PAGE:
1. EFQM 25 Years of Excellence – the Book

    October 25, 2014 by BPIR.com Limited

     

    Introduced by forewords of two Presidents of the European Commission as well as the EFQM Board, this publication gathers a broad spectrum of testimonies from organisations at different stages of their excellence journey. We hope they will inspire you in your quest for sustainable excellence. Here’s to the next 25 years!

    This is your direct access to stories from various organisations. They are categorised by Fundamental Concept. This is optimised for tablet. Click on the “Columns to display” button to select your concepts of interest for a better screen view.

    Click here to read the book


  2. Tips from Baldrige Award-Winning Businesses

    October 23, 2014 by nick.halley

    Originally Posted by Christine Schaefer on Blogrige, the official Baldrige blog

    The following have been compiled from interviews of presenters at the Baldrige Program’s 26th Annual Quest for Excellence® conference.

    How to Get Started Using the Baldrige Framework:

    • Communicate: Make sure you have the support of senior leadership and employees. Instigating organizational change is not a one-person challenge, and the only way to truly sustain change and excellence is if everyone is on the same page.
    • Share/steal: The Baldrige community is so generous and open; take advantage of conferences and best-practice sessions. If you’re struggling in a certain area, it’s likely that other organizations have been down the same path and come out on the other side. There’s no sense in reinventing the wheel when so many great leaders and organizations are eager to share their stories with you.
    • Keep going: It’s a journey, and one that will take you longer than you might expect. The Baldrige framework is not about an award or a temporary fix. It’s about lasting, continuous improvement and a systematic framework for excellence. You will never “master” the Criteria. Instead, you can use it every year, every month, every day, to ensure that your organization is striving for excellence in every aspect.

    These tips are from Kelsey May, general counsel of MESA (2006 and 2012 Baldrige Award recipient, small business). Read the complete interview at http://nistbaldrige.blogs.govdelivery.com/2014/03/19/growing-by-leaps-and-baldrige/.

    customer service desk graphic

    How to Build a Customer-Focused Strategy:

    • Don’t treat continuous improvement, Lean, or another improvement strategy as an add-on to your current operations or a “bolt-on accessory.” Integrate improvement with your culture and how you do business.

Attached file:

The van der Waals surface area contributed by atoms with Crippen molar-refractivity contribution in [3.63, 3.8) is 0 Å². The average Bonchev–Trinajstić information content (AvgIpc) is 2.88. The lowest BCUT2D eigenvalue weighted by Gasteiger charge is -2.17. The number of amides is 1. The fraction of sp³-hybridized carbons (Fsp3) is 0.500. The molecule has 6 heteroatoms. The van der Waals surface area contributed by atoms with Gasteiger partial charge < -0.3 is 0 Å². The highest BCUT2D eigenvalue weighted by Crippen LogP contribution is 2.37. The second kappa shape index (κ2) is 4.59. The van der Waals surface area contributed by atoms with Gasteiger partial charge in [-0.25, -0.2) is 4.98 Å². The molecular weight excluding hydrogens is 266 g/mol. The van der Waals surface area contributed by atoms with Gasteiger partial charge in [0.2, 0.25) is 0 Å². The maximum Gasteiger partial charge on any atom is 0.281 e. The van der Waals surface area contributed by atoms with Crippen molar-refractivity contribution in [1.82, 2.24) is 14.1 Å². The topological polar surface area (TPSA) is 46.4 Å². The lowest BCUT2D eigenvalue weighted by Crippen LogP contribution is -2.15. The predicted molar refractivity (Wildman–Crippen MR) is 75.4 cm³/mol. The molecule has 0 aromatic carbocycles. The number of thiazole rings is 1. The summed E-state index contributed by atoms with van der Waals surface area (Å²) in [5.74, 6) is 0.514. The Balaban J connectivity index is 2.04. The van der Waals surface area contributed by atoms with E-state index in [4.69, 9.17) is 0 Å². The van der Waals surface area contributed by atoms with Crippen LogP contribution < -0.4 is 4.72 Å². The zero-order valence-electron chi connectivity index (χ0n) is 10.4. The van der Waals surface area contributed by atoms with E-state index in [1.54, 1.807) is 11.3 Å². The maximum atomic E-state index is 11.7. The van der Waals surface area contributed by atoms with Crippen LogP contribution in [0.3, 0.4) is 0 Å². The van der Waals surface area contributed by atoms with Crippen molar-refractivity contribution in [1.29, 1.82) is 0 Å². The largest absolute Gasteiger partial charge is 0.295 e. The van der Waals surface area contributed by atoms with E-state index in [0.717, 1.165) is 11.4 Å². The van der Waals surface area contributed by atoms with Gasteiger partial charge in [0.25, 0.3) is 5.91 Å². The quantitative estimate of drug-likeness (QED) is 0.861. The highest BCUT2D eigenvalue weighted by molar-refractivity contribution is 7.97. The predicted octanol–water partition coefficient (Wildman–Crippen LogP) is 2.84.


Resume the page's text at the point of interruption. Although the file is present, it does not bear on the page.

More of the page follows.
• Build ownership for your strategy among the workforce. This means that you have to get people’s buy-in, but understand that some things are non-negotiable, such as safety, health, morals, and ethics.
    • Work on a “demand-pull” approach of people wanting your products, rather than a “supply-push” approach.
    • Don’t focus on efficient measures (these are noble, but you can wind up with lousy measures); instead, try for effective measures that are focused, do what they are supposed to do and are not overburdened with too many different purposes.

    These tips are from Ken Dean, vice president/director of quality systems with the Customer Development Group of Nestlé Purina PetCare Company (2010 Baldrige Award recipient, manufacturing). Read the complete interview at http://nistbaldrige.blogs.govdelivery.com/2014/03/26/what-could-you-discover-about-your-customer-strategy/.

    How to Manage Organizational Change:

    • Shrink the change to effect change.
    • Build on your “bright spots” (people, processes) to effect change.
    • Understand that information is not necessarily the key to change; the key is not only to inform but also to demonstrate the change and ensure understanding through accountability checks.
    • Innovate to sustain the change. To achieve different results, you have to do things a different way. Thinking of new ways to conduct value-added processes is key to growth.

    These tips are from Jan Englert, RN, principal of quality and safety at Premier (2006 Baldrige Award recipient, service business). Read the complete interview at http://nistbaldrige.blogs.govdelivery.com/2014/03/18/expect-change-be-innovative-and-steer-the-elephant/.

    How to Align an Organization and Manage Performance for Improvement/Change:

    • Consider these three key accelerants to the organizational alignment needed for an improvement journey: (1) Highest-ranking officers who are personally committed to steering the journey, (2) senior executives who hold leaders accountable for metric-based performance outcomes through a performance management and evaluation system, and (3) senior teams who provide their leaders with the skills needed to maximize their own potential by providing mandatory, quarterly leadership training.
    • Address chronically low-performing members of the team to prevent negative impacts on the culture of the organization, and reward successes of high-performing individuals so that you don’t miss out on the opportunity to maximize the potential of the lifeblood of the organization: the solid performers who need mentoring and coaching. A key work process for high-performing organizations includes a consistently practiced, fair, documented, and objective series of discussions with high, solid, and low performers to sustain the momentum for the arduous journey of cultural transformation.

    These tips are from Craig Deao, member of the senior executive team of Studer Group (2010 Baldrige Award recipient, small business). Read the complete interview at http://nistbaldrige.blogs.govdelivery.com/2014/03/27/changing-culture-insights-from-a-2010-baldrige-award-winner/.


  3. Excellence in Education – Strategic Planning

    August 30, 2014 by BPIR.com Limited

     

    Watch the video above to learn about how Strategic Planning impacts learning and involves all stakeholders in Pewaukee School District.